There are six different special cards. These can be played, and their action followed. The You’ve Been Hit card (which is a rotten tomato smashed on you) allows the active player to steal a food card from an opponent. The Dognapper allows the player to steal a collected dog and put them in your family. The Early Bird Special allows two food cards to be played. (Draw up a card to get back to 4) Take out the Garbage will clear your dog of all garbage cards currently on it. The Fuhgettaboudit card cancels any action being taken (except The End card). You can cancel an attack on you. You can cancel the placement of a food card by another player. You can even cancel an attack by an opponent on an opponent, if your families are allies.
If the dog taken off the top of the Dog Card exposes The End, the game ends immediately. UNLESS, the Cancel the End card is played. If this is played, then the game continues until the last dog is drawn.
When the game ends, the player with the most valuable family of dogs collected is deemed The Dogfather and everyone must kiss the ring. Okay, I added that last little bit.
Artwork and Components:
I love the artwork by Amanda Naqvi. The theme of mobster dogs is present everywhere. The dogs have pinstripe suits, hats, gold chains, and names that all fit the gangster theme. Components are simply cards. They have a standard playing card feel, as their other games have.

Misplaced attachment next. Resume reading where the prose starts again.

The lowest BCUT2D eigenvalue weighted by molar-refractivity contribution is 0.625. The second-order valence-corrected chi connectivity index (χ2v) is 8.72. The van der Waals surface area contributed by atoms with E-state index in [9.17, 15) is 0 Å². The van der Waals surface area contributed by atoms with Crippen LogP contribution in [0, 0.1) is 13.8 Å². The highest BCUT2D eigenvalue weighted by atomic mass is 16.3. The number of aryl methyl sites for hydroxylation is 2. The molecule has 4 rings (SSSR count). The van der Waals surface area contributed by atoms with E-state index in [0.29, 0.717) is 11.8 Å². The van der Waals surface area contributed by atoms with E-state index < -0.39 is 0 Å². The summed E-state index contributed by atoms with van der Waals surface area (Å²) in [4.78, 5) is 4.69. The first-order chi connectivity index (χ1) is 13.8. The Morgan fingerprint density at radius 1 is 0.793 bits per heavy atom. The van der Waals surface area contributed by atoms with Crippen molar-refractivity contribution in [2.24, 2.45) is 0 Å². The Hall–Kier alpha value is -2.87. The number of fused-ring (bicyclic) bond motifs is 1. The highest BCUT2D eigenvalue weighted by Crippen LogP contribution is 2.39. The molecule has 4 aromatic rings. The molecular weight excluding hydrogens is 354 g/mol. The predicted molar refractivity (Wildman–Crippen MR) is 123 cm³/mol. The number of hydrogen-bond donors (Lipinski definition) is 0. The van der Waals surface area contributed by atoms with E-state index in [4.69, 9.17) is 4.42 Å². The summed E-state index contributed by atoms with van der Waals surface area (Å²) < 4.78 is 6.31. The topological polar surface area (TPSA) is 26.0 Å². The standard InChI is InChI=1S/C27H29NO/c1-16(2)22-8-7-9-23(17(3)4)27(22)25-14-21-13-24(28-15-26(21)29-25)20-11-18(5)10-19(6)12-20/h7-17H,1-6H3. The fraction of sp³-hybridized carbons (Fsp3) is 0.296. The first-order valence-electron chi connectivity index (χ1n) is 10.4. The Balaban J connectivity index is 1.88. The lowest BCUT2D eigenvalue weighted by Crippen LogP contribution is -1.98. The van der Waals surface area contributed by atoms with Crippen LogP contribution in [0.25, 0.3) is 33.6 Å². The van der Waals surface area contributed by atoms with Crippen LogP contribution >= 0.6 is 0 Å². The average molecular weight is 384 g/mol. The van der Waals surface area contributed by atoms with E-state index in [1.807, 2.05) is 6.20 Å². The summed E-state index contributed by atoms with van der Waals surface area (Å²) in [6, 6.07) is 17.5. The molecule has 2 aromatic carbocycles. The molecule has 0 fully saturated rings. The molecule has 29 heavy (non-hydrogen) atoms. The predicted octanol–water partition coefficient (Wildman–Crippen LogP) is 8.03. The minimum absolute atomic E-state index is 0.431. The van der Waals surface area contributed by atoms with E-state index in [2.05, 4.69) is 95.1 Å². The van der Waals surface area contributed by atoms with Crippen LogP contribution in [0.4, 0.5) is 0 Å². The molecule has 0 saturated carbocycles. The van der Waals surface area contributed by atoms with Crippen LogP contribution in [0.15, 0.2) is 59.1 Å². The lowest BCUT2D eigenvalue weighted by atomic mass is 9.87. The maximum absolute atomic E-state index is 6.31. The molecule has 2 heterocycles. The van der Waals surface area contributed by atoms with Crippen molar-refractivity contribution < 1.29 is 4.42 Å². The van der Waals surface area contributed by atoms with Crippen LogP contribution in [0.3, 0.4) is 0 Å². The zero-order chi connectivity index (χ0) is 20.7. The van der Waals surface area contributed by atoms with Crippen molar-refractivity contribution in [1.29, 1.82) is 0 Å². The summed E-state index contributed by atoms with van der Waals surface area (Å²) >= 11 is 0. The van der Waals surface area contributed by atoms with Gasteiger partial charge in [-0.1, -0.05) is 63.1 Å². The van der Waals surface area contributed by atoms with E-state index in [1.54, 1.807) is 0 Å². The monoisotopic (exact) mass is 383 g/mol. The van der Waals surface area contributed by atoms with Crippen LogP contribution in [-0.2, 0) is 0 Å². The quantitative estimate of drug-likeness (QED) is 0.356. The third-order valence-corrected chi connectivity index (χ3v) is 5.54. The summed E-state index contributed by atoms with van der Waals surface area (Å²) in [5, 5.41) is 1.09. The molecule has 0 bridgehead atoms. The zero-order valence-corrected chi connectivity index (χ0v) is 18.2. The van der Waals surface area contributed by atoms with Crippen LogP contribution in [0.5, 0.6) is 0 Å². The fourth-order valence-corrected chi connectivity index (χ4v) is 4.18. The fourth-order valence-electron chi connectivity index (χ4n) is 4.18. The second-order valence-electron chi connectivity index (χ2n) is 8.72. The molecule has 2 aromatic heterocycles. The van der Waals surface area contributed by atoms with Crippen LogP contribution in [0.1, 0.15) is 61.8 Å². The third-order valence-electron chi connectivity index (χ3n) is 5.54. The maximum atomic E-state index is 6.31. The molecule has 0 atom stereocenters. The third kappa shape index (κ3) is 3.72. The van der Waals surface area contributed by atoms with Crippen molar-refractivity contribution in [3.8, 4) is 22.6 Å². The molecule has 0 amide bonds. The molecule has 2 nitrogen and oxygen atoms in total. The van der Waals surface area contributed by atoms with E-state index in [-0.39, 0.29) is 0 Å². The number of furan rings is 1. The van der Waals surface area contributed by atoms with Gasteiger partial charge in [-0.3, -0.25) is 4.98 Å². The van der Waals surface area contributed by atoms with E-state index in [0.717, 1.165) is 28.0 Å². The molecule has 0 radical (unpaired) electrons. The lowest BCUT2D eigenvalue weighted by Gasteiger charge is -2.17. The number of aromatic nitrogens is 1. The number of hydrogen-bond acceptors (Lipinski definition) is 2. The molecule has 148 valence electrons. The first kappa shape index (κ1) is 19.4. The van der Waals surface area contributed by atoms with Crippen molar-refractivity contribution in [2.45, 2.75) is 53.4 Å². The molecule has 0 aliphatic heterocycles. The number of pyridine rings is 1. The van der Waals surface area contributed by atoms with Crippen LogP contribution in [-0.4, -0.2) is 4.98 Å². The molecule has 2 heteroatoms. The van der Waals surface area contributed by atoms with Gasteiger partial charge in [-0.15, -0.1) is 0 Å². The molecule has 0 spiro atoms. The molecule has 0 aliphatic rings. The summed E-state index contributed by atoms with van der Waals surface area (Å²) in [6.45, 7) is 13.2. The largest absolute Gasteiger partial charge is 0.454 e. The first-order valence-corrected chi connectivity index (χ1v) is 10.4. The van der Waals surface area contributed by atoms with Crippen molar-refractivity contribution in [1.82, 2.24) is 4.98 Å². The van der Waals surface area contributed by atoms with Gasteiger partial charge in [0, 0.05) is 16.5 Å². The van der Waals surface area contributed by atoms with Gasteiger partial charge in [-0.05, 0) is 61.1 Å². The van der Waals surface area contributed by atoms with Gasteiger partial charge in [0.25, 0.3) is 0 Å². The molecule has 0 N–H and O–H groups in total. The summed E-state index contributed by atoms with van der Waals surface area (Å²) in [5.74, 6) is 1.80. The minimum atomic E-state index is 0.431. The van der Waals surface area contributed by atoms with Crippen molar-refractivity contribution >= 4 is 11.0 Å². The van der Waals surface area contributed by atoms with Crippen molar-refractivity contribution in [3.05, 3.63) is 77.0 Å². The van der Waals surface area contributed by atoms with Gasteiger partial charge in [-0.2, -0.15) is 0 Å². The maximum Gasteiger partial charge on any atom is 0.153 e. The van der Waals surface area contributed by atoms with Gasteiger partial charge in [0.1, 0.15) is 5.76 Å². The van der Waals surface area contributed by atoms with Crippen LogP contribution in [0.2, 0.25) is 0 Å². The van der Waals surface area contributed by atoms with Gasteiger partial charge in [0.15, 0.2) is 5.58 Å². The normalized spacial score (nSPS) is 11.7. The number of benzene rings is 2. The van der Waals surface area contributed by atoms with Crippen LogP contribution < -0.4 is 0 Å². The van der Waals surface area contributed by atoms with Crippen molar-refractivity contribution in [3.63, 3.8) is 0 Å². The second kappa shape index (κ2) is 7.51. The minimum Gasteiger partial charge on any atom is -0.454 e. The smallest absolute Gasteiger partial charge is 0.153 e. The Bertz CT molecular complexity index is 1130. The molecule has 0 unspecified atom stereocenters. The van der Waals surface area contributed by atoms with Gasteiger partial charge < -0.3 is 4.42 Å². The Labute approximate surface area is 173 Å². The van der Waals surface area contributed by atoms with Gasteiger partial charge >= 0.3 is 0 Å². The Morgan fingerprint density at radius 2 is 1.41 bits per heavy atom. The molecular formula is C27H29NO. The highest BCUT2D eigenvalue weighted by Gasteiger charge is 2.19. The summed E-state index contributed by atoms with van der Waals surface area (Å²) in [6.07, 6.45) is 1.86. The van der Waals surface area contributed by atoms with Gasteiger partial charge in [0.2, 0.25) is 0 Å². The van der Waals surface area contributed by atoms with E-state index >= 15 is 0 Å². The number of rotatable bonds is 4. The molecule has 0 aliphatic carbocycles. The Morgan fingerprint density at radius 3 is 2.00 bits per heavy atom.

It is fast. It is easy. It is fun. I have said it before, and I will say it again. The theme is prevalent. It is everywhere. It bangs you over the head. But, in a good way. My son and I have loved playing this game. We got The Wife to play, too. She likes The Godfather vibe it puts out.
I know this game is a card game, but with only four Boss Dogs, it would be fun to maybe have them as a standee. Give them some presence. They are awesome and cute. But that gets lost when they are laying down. Each side could have the power up or standard options. Other than that, this game is pretty awesome.
If you don’t want to wake up to a head in your bed (a cat’s head? I don’t know.), I would advise this game. The artwork simply steals the show. The theme permeates the gameplay as you try to steal other dogs to be part of your family, you try to impress the Boss Dog/don in order to become part of the family, and you have to watch out for other families trying to sabotage you. Leave the gun and take Boss Dog.
Players Who Like:
The Godfather, Dogs, Farting Frenchies, card games
Find out more HERE.
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Adam Collins – Reviewer
Adam Collins plays many games. Too many games if you ask his wife. Not enough games if you ask his kids. Adam also designs games for his publishing company Bearded Board Games. He also runs a podcast, Eat Lunch and Board Game, where he reviews games on their merits include their ability to be played over a lunch hour. He also interviews other people involved in various facets of the board gaming community: designers, podcasters, authors, cross stitch designers. He grew up playing games, revived the passion ten years ago, and hasn’t turned back.